EASTON, Pa. -

Easton Mayor Sal Panto Jr. Wednesday night defended the city's recent decision to support legislation that would give driver's licenses to people in the country illegally.

But Northampton County District Attorney John Morganelli has harshly criticized the move as wrong and potentially dangerous to national security, especially if terrorists obtain licenses.

Panto commented on Morganelli's remarks during a special recognition of the young students enrolled in the mayor's summer camp.

In particular, Panto recognized the summer intern who supervised the camp, a young woman whom Panto said is a strong advocate for immigration reform.

The mayor said he was not looking for a fight with the DA but pointed out, that by virtue of their jobs, they see opposite sides of the immigration problem.

As the county's top prosecutor, the mayor said, Morganelli sees the bottom 15 percent, the dregs caught up in the criminal justice system.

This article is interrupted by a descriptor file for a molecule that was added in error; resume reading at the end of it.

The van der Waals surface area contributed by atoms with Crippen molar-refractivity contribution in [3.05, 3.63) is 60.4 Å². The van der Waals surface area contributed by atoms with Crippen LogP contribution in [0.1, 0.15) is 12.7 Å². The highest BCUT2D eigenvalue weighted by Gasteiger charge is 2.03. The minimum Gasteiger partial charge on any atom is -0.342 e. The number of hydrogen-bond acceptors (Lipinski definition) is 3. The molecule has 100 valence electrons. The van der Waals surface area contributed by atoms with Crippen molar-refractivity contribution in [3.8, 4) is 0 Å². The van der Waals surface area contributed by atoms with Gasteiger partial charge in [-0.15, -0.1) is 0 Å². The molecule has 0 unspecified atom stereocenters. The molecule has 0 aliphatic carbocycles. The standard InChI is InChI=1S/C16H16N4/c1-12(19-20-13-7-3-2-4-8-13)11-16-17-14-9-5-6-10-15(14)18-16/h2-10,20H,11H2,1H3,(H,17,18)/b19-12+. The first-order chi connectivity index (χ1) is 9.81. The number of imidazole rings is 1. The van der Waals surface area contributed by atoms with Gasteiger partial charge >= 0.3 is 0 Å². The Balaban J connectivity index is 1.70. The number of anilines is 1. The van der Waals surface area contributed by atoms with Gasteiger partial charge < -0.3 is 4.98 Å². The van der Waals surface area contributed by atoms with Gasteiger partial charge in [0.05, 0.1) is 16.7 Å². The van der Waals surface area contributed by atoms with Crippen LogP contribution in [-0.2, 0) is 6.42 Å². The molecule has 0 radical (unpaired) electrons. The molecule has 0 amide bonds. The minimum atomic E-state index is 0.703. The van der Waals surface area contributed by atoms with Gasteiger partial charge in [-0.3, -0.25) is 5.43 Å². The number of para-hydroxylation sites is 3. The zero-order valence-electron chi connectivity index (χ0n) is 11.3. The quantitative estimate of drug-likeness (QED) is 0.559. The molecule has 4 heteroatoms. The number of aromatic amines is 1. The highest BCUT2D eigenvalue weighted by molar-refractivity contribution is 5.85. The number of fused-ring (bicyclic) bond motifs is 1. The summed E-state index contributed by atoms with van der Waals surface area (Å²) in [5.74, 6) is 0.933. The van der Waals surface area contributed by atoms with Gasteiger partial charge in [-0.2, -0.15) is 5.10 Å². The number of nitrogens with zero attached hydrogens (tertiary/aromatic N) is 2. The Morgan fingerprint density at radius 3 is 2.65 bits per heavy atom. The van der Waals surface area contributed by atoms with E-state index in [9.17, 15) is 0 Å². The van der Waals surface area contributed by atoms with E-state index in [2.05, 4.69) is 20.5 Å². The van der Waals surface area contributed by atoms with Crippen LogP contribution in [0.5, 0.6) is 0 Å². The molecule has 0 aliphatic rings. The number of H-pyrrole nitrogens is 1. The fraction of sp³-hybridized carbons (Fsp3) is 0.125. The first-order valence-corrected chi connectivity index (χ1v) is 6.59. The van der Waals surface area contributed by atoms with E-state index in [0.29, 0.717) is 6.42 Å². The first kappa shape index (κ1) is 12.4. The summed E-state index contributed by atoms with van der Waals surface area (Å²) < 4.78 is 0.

"I don't see the people he sees," Panto said. "He deals with that group. I deal with people trying to get ahead."

Morganelli blasted the city's decision to support House Bill 1648, calling city council members misguided.

Morganelli said the licenses could be used by not only terrorists but gang members.

In other action, council approved an application for a $250,000 Greenway grant to fund the construction of a foot bridge linking the Karl Stirner Arts Trail, a 2.5 mile path to the Simon Silk Mill project off North 13th St., the city's largest development project being built by VM Development Group of Flemington, N.J.

It will include 33 apartments and commercial space when it opens in the spring of 2016.

Panto said not one "dime" of city funds is earmarked for the $80 million project. State and federal funds have kicked in about $8 million, he said.

Council also applied for another round of funding, $50,000, from the Department of Community and Economic Development for its Main Street Initiative Façade Grant Program.

It's the sixth round of funding for the project since 2006, said Kim Kmetz, the city's Main Street Manager.

Nearly $400,000 has been spent on façade improvement and sign projects.

She said there is a waiting list of 15 property owners for the next round of funding.